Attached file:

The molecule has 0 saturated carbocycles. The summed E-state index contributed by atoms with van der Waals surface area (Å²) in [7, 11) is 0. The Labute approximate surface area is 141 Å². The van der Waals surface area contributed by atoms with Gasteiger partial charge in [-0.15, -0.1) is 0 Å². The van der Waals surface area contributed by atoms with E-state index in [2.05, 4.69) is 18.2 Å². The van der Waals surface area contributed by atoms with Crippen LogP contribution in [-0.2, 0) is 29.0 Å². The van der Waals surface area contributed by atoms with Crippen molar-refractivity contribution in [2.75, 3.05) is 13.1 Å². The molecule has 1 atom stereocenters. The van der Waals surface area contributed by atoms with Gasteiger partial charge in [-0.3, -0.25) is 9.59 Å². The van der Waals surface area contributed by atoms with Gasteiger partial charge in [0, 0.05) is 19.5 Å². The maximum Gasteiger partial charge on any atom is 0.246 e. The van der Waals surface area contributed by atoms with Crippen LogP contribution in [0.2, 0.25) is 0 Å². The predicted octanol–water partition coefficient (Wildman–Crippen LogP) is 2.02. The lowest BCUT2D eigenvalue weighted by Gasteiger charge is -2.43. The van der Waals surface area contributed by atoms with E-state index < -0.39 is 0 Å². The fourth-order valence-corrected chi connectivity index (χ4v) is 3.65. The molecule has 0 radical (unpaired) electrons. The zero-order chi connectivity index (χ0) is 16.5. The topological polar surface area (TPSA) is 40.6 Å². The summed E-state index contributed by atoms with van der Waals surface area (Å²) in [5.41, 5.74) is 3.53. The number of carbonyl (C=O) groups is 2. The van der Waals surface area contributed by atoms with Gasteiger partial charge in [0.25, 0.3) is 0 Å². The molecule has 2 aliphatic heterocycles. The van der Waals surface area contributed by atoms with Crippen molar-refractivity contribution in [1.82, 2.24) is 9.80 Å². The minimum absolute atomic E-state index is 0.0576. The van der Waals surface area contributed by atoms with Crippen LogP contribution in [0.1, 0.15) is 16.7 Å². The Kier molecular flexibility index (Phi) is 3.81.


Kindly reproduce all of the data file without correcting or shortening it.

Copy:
The molecule has 0 saturated carbocycles. The summed E-state index contributed by atoms with van der Waals surface area (Å²) in [7, 11) is 0. The Labute approximate surface area is 141 Å². The van der Waals surface area contributed by atoms with Gasteiger partial charge in [-0.15, -0.1) is 0 Å². The van der Waals surface area contributed by atoms with E-state index in [2.05, 4.69) is 18.2 Å². The van der Waals surface area contributed by atoms with Crippen LogP contribution in [-0.2, 0) is 29.0 Å². The van der Waals surface area contributed by atoms with Crippen molar-refractivity contribution in [2.75, 3.05) is 13.1 Å². The molecule has 1 atom stereocenters. The van der Waals surface area contributed by atoms with Gasteiger partial charge in [-0.3, -0.25) is 9.59 Å². The van der Waals surface area contributed by atoms with Gasteiger partial charge in [0, 0.05) is 19.5 Å². The maximum Gasteiger partial charge on any atom is 0.246 e. The van der Waals surface area contributed by atoms with Crippen LogP contribution in [0.2, 0.25) is 0 Å². The predicted octanol–water partition coefficient (Wildman–Crippen LogP) is 2.02. The lowest BCUT2D eigenvalue weighted by Gasteiger charge is -2.43. The van der Waals surface area contributed by atoms with E-state index < -0.39 is 0 Å². The fourth-order valence-corrected chi connectivity index (χ4v) is 3.65. The molecule has 0 radical (unpaired) electrons. The zero-order chi connectivity index (χ0) is 16.5. The topological polar surface area (TPSA) is 40.6 Å². The summed E-state index contributed by atoms with van der Waals surface area (Å²) in [5.41, 5.74) is 3.53. The number of carbonyl (C=O) groups is 2. The van der Waals surface area contributed by atoms with Gasteiger partial charge in [0.25, 0.3) is 0 Å². The molecule has 2 aliphatic heterocycles. The van der Waals surface area contributed by atoms with Crippen molar-refractivity contribution in [1.82, 2.24) is 9.80 Å². The minimum absolute atomic E-state index is 0.0576. The van der Waals surface area contributed by atoms with Crippen LogP contribution in [0.1, 0.15) is 16.7 Å². The Kier molecular flexibility index (Phi) is 3.81.